Thousands of Australians drop private health insurance as reimbursable hospital costs rise



Young Australians continue to drop private health insurance coverage en masse, as consumer advocates say they are “voting with their feet” and health economists re-launch calls for a review of the system.

The latest figures from the Australian Prudential Regulation Authority (APRA) show that overall, around 9,400 people abandoned their private health coverage in the last three months of last year, meaning that only 44% of Australians now have basic hospital coverage.

In line with trends and experts’ concerns, the largest drop in coverage was among young people aged 25 to 29.

APRA said the private health sector continued to “face risks associated with affordability” that have resulted in continued decline in membership.

His report also showed personal spending for hospital visits increased 3.2% over the year, with people paying an average variance payment of $ 300 in the last quarter.

Macquarie University health economics professor Henry Cutler said the data reinforced trends that showed the departure of young and healthy people from private health insurers covering a greater proportion of older and expensive users.

“This means those with low costs drop out of private health insurance and those with high costs enter,” said Professor Cutler.

“This will obviously have impacts on the total cost of private health insurance and on how private health insurers finance this cost.”

Consumer group CHOICE said it was “no wonder” Australians are abandoning private health care.

“Today’s APRA statistics are further proof of the death spiral in private health insurance,” said Dean Price of CHOICE.

The chief executive of the main representative body of the private health insurance industry, Private HealthCare Australia, has argued that health funds are paying more benefits than ever before.

“$ 21.6 billion in benefits in the year 2019 is a record amount we have paid for people’s health care,” said Rachel David.

“The value proposition for private health care is still very good.”

From April, private health insurance premiums will increase by an average of 2.92 percent.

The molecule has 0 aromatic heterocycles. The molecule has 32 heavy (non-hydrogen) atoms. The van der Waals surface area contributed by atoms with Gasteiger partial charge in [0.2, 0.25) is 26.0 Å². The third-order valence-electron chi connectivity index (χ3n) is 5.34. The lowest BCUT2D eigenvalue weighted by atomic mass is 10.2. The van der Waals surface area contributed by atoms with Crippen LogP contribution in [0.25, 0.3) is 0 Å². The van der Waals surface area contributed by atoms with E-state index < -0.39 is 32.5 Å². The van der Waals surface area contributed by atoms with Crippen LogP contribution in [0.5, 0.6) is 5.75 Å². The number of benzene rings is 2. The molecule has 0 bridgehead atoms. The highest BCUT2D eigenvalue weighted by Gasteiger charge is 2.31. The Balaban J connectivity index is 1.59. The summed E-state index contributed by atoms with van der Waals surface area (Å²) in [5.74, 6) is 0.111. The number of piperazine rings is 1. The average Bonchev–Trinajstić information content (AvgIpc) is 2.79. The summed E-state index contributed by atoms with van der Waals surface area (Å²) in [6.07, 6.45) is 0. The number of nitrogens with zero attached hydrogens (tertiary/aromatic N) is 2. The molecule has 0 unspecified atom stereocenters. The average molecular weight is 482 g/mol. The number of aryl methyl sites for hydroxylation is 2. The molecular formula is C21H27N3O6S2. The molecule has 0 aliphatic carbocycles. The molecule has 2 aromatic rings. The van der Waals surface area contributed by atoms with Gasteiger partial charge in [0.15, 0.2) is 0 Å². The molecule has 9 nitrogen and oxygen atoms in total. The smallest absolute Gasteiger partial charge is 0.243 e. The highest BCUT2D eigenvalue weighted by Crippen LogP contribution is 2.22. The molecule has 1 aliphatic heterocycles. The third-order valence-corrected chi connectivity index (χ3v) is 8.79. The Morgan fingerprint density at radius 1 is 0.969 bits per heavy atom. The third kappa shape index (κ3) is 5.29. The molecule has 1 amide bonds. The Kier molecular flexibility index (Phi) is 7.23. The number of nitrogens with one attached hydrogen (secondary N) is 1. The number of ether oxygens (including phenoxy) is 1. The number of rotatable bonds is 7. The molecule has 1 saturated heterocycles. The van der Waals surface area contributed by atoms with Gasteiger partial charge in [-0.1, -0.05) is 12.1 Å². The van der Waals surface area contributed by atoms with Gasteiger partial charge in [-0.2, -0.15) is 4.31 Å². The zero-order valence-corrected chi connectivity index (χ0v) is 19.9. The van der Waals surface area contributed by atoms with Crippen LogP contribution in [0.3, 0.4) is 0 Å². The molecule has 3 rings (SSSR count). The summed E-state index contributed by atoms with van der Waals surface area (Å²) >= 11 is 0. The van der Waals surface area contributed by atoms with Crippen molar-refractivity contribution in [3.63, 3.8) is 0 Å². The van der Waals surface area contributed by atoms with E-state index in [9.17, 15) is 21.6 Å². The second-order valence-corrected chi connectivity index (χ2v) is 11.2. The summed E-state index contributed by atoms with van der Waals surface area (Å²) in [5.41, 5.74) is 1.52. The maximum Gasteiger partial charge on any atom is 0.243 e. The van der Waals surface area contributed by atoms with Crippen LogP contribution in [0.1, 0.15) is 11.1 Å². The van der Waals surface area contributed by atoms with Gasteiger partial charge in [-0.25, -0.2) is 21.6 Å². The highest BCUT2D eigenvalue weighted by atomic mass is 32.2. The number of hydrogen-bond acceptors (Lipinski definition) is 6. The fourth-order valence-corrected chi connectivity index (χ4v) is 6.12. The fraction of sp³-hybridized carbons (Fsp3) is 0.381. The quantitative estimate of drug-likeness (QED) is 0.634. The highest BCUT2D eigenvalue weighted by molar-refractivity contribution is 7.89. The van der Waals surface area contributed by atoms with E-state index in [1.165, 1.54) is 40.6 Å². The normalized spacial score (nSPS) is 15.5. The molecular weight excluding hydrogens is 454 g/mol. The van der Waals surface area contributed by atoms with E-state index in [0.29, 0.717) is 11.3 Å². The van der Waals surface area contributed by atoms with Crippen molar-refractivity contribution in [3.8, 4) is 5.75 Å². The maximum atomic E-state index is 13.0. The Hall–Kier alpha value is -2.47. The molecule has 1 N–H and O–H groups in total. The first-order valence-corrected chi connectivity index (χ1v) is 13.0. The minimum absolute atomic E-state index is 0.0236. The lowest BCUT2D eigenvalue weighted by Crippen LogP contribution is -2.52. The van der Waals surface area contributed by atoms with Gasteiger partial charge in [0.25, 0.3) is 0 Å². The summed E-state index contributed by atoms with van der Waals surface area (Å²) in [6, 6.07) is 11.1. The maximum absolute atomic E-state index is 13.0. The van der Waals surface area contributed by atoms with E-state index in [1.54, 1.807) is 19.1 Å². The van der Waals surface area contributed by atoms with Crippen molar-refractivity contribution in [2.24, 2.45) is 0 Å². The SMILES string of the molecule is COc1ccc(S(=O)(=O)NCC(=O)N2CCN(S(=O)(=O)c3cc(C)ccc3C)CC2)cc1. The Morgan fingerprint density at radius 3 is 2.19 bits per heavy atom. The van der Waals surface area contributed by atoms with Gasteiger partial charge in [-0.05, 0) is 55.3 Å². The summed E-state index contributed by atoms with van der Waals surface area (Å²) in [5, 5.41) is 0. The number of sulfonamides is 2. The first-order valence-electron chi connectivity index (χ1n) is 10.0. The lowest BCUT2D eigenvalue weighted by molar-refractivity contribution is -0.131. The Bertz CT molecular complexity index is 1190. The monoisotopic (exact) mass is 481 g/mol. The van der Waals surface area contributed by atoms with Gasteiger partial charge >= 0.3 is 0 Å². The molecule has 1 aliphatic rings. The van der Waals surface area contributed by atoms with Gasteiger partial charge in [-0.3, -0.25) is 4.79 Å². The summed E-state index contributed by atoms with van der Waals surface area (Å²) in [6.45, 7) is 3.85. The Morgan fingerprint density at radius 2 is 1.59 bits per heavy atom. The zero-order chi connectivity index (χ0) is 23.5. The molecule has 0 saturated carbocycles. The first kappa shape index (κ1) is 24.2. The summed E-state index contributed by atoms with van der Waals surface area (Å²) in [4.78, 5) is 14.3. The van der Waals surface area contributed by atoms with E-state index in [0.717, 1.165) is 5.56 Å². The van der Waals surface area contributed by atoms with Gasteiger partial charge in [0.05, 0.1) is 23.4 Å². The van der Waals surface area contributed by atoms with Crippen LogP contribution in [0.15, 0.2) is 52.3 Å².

But Dr David argued that the industry had worked hard to keep costs low.

“We understand that consumers sometimes find it difficult to pay high premiums, but we need to reassure people that when the time comes to make a claim, they will be able to claim some of the most expensive procedures in the world and most will not pay. his pocket.”

Blame in-game games

As premiums rise and Australians continue to ditch their private health insurance, various parts of the industry have tried to blame it.

Part of the problem, according to private health insurers, lies in the medical device industry.

Federal Health Minister Greg Hunt recently struck a deal with medical device makers to lower the prices of big ticket items like knee and hip replacements.

But Dr David said they were still too expensive.

“The biggest risk we face right now, which is perfectly clear in the APRA data, is the growth in the volume and cost of medical implants.

“This is an issue that we have consistently raised with the federal government, even though the number of surgeries has remained relatively constant year over year, the number of medical devices claimed has increased disproportionately.”

The medical device industry has strongly contested this, blaming insurers.

“Private health insurers should be forced by the government to lower their premiums below zero next year as long as national participation rates continue to decline,” said Chief Executive Officer of the Medical Technology Association of Australia, Ian Burgess.

Mr Burgess argued that the price of medical devices paid by health insurers has fallen by as much as 38% in the past three years as a result of government reforms.

Professor Cutler said the cost of prosthetics was not the main reason for the increase in premiums, calling on insurers to focus more on preventative health.

He also backed repeated calls by the Federal Labor Party for a review of the Productivity Commission in the sector.

“Private health insurance appears to be unsustainable for the time being in the long run, especially if we have this model of membership change where older people come in and younger people leave,” he said.

“We cannot continue on the same path, there has to be a structural change in the way private health insurance works and interacts with the rest of the health system, and for that to happen there needs to be enough scrutiny. large. ”

But Mr Hunt again ruled out a review.

“What we don’t want to do is stop the process of doing real things,” he said.

“It’s just an excuse to do nothing for two years – I don’t want to do nothing for two years.

“At present, we are involved in an ongoing process of reform. We made the biggest changes in a decade, resulting in the lowest price changes in 19 years.



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